I decided to expand the story and tell you how I got to where I am now.
Lesson 5: Stick to It and You Will Find Your Calling
So, I moved off to third grade. At that time, all 4 fourth grade and 4 third grade teachers looped back and forth. We had a group of aids, a reading teacher, and a special ed. teacher who worked exclusively with us. I LOVED my team and the model was great. I looped from third to fourth and then went back to third. I was hit with all the state testing and somehow whatever I was doing was working. And I loved it. We lost and gained a member of our group every year, but it only made the group better and closer. I got married the first year I taught third grade and finished up my grad work that summer.
At the end of my 3rd full year, I was again presented with an opportunity for change. Now looking back, I think “Why didn’t I just leave it alone?!?” because I would probably still be teaching 3/4 at that school if I did. But, a reading position opened up and I had just finished my masters in reading. It was a Coaching/Remedial/Consultant and all around quasi-administration position. I went into it feeling like it was not the best choice.
I left my loop and chose a new teacher for my class – that hardest thing I had to do up until that point. I had to call all the parents with the principal and tell them I was leaving. It was awful. Like crying awful. Nothing like being put on the spot and answering tough questions while sitting next to your boss on speaker phone! I was also told by the super that I could not go back to the classroom. They were 2 separate tenure areas and I was causing a stir by leaving the loop. Did I mention that my principal was really interested in having me moving to this position? I am a pleaser and, even though I was not going with my gut, I made the move.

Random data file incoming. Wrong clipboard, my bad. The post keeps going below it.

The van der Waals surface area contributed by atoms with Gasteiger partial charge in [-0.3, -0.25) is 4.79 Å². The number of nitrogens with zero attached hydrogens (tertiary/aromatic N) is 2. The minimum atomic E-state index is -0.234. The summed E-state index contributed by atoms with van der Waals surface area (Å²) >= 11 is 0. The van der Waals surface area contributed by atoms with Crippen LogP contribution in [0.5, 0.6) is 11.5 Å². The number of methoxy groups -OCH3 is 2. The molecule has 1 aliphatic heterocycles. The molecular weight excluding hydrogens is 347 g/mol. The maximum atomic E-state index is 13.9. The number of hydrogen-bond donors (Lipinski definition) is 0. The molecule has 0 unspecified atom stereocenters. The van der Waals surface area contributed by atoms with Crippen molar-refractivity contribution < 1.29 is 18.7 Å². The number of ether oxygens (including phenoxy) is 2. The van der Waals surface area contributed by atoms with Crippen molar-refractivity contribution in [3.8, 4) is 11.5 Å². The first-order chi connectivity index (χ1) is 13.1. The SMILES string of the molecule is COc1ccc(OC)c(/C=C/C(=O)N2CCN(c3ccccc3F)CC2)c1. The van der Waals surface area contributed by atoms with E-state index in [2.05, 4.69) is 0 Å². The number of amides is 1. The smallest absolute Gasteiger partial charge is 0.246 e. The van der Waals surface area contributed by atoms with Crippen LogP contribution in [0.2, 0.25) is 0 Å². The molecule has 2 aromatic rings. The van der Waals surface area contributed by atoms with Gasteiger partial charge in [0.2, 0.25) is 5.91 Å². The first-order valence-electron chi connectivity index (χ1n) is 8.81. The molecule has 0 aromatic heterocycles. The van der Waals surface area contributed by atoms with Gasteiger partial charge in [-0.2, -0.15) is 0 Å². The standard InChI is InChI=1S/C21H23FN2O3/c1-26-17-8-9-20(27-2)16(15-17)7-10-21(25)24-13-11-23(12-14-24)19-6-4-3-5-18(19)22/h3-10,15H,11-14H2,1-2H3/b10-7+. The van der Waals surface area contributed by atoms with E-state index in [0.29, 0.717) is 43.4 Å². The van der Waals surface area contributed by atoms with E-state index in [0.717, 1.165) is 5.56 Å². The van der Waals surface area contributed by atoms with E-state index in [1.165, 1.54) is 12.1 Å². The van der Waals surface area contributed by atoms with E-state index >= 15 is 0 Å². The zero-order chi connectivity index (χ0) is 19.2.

Lesson 6: Go With You Gut
I loved many things about the reading position. I loved teaching reading and kindergarten through 4th grade. I loved some parts of the quasi-admin things and we were restructuring the remedial program from the ground up with RtI as the focus. However, it caused enormous anxiety. I struggled seeing my old team and really feeling like I wasn’t part of it anymore. I struggled to guide teachers who had been teaching longer than I had been alive, I struggled convincing them that assessments and RtI were important. I struggled with having much of the instruction and training for grading state assessments on my shoulders. I struggled with writing 82 quarterly reports, some for students that I never even worked with but only consulted on. I worked with 21 teachers in 5 different grade levels and I was stretched really thin.
I worked with a wonderful teacher in the reading room and she was a great friend, but was also very relaxed. This was hard for me because I am very type A and by the book. I ended up doing all the reports for the students we co-taught because I wanted them to be done on time. The coaching model was wonderful, but doing that on top of being a main part of the RtI team and training teachers and consultant work, and still teaching, made me crazy. Can I tell you that I literally sat through the Lion King at the theatre and do not remember half of the show because I was agonizing over quarterly reports. I really think that I had an ulcer that year. My godsend that year was a lovely aid for the library. She literally brewed coffee every morning and would walk in the room to plunk it on my table as I taught. She then kept the coffee brewing all day. Some days, that it what got me to work and through the day with some piece of sanity.